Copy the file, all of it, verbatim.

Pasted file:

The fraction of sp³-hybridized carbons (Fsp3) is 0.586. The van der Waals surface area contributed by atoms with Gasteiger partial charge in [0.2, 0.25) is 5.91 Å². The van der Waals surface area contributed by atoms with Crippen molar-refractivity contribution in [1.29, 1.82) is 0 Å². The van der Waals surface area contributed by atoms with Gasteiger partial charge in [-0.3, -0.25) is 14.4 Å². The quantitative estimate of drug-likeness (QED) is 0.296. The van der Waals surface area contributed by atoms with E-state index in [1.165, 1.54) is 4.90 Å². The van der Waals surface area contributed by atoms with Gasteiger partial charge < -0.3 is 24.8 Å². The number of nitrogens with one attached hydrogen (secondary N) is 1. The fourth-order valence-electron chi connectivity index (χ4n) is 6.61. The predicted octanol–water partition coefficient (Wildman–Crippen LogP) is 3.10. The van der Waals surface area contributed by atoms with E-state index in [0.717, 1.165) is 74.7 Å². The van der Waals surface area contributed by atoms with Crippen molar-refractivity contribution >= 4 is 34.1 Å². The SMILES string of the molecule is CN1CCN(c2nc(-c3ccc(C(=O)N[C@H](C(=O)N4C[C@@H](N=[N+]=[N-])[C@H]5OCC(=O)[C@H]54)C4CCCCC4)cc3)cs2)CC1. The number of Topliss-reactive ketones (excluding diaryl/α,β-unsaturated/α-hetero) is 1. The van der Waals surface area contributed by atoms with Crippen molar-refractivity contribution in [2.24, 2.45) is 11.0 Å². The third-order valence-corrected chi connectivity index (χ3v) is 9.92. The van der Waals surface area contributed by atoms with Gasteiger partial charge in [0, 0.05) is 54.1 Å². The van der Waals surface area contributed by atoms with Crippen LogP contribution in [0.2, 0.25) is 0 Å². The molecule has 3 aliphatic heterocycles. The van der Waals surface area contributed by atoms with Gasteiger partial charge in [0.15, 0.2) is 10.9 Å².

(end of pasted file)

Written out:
The fraction of sp³-hybridized carbons (Fsp3) is 0.586. The van der Waals surface area contributed by atoms with Gasteiger partial charge in [0.2, 0.25) is 5.91 Å². The van der Waals surface area contributed by atoms with Crippen molar-refractivity contribution in [1.29, 1.82) is 0 Å². The van der Waals surface area contributed by atoms with Gasteiger partial charge in [-0.3, -0.25) is 14.4 Å². The quantitative estimate of drug-likeness (QED) is 0.296. The van der Waals surface area contributed by atoms with E-state index in [1.165, 1.54) is 4.90 Å². The van der Waals surface area contributed by atoms with Gasteiger partial charge < -0.3 is 24.8 Å². The number of nitrogens with one attached hydrogen (secondary N) is 1. The fourth-order valence-electron chi connectivity index (χ4n) is 6.61. The predicted octanol–water partition coefficient (Wildman–Crippen LogP) is 3.10. The van der Waals surface area contributed by atoms with E-state index in [0.717, 1.165) is 74.7 Å². The van der Waals surface area contributed by atoms with Crippen molar-refractivity contribution >= 4 is 34.1 Å². The SMILES string of the molecule is CN1CCN(c2nc(-c3ccc(C(=O)N[C@H](C(=O)N4C[C@@H](N=[N+]=[N-])[C@H]5OCC(=O)[C@H]54)C4CCCCC4)cc3)cs2)CC1. The number of Topliss-reactive ketones (excluding diaryl/α,β-unsaturated/α-hetero) is 1. The van der Waals surface area contributed by atoms with Crippen molar-refractivity contribution in [2.24, 2.45) is 11.0 Å². The third-order valence-corrected chi connectivity index (χ3v) is 9.92. The van der Waals surface area contributed by atoms with Gasteiger partial charge in [0, 0.05) is 54.1 Å². The van der Waals surface area contributed by atoms with Crippen LogP contribution in [0.2, 0.25) is 0 Å². The molecule has 3 aliphatic heterocycles. The van der Waals surface area contributed by atoms with Gasteiger partial charge in [0.15, 0.2) is 10.9 Å².